We usually try to focus on the fundamental development of 5G ecosystem, and stay away from macro or politics. However 5G is inevitably turning more into a geopolitical issue since both US and China view it as a game that neither can afford losing. The series of Huawei related news this week proved the point.
What happened with Huawei this week? - Suppliers cut off
President Trump on Wednesday declared a national emergency over threats against US technology, and issued an executive order to block transactions that "pose an unacceptable risk to the national security of the United States."
Shortly after the executive order, the US Department of Commerce announced it was adding Huawei and 70 affiliates to the "entity list", which bans Huawei from buying any components or services from US companies without US government approval.
What is the impact? - 5G development delayed
The short-term supply disruption is unavoidable. Huawei has 92 core suppliers and 33 of them are US companies, including the largest semiconductor and component companies like Intel, Qualcomm and Broadcom. Being put on the "Entity list" makes it extremely difficult, if not impossible, for Huawei to purchase required component from these companies. For the 33 companies, Huawei's revenue contribution ranging from single digit to as high as 40%.
The market responded swiftly, the PHLX Semiconductor Index dropped 4% in the two days following the announcement. Optical products providers NeoPhotonics, Lumentum dropped 33% and 19% in the same period.
Huawei, being the most important networking equipment provider, has the largest market share in most of the regions outside of US, and is leading the 5G development. The move by the US will likely delay the 5G development meaningfully if the issue can't be resolved in the near term.
Can it be resolved similar to ZTE last year? - Not likely
The Commerce Department put a similar ban on ZTE last year, which was lifted two months later after ZTE agreed to pay a fine of $1 billion, overhaul the senior management team and bring on board an US monitoring team. We don’t believe the Huawei case can be resolved in a similar fashion.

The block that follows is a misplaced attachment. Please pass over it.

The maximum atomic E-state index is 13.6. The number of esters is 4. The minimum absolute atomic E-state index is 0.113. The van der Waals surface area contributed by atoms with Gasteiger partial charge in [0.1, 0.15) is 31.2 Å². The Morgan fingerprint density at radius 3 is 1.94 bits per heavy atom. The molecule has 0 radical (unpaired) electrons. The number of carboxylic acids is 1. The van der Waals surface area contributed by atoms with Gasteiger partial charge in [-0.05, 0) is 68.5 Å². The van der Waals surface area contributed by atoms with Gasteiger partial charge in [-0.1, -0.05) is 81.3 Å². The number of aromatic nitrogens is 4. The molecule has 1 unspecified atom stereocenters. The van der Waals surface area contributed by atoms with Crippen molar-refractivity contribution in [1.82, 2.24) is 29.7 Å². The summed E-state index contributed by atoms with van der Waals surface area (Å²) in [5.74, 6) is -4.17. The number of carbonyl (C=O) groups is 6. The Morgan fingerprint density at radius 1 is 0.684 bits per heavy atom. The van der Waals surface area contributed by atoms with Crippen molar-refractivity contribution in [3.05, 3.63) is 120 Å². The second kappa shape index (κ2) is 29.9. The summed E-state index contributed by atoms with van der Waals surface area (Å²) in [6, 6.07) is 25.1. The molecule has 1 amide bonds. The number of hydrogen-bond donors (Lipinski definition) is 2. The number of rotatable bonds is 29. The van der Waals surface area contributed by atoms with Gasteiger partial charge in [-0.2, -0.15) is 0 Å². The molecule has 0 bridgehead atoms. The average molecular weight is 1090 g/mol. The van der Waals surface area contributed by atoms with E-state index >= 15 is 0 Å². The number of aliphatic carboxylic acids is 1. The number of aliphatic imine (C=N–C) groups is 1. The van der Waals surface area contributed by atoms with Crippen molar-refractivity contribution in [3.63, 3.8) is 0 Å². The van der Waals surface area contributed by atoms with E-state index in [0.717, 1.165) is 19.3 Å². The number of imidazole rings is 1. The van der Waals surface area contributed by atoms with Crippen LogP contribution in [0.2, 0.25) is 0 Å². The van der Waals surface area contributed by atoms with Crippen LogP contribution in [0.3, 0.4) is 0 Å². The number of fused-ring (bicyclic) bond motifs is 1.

Huawei is widely viewed as one of the greatest domestic company in China, and the founder Zhengfei Ren is arguably the greatest entrepreneur of all time in China. Overhauling the management team and putting a US monitoring team in Huawei are equivalent to firing Jeff Bezos and letting a team of Communist supervising all activities in Amazon, a scenario we don’t believe acceptable to China.
On the other hand, President Trump has declared National Emergency over the threat of Huawei, which leaves little wiggle room to scale back the restriction without meaningful concession from Huawei.
How can it be resolved then? - Depends on the Trade War negotiation
There is no question that the Huawei issue is part of the broader trade war negotiation between US and China. When and How the Huawei issue can be resolved largely depends on the progress of trade negotiation, and particularly what does President Trump want to achieve by pressuring Huawei. We don’t have a good answer but we can think of two possible scenarios.
Scenario one: President Trump wants to have a trade deal with China before 2020 election, so he can claim a win. Huawei is being used as a leverage against China in the negotiation, a "nuclear threat" that is not available to China. In this case, we believe both parties will make compromises and US will scale back the restrictions in exchange for some concession from Huawei in the next 12 months.
Scenario two: President Trump views Huawei and Chinese 5G development as a strategic threat that has to be stopped at all cost, and does not care much about having a trade deal before 2020 election. We expect the US will keep the restriction on Huawei for an extended period under this scenario.
What is the long term impact? - Further acceleration of Chinese domestic semiconductor supply chain
China has been developing the domestic semiconductor supply chain over the past few years, and has made some early success. The CEO of HiSilicon, Huawei's semiconductor unit, said they have been preparing for such US ban scenario, and they do have a plan B.
We believe the latest development will further accelerate the process of building domestic semiconductor supply chain in China. How successful they can be is an open question for now, but there is no question that China will try at all cost, and we believe the long term risk of established semiconductor companies will go up meaningfully as it happens.
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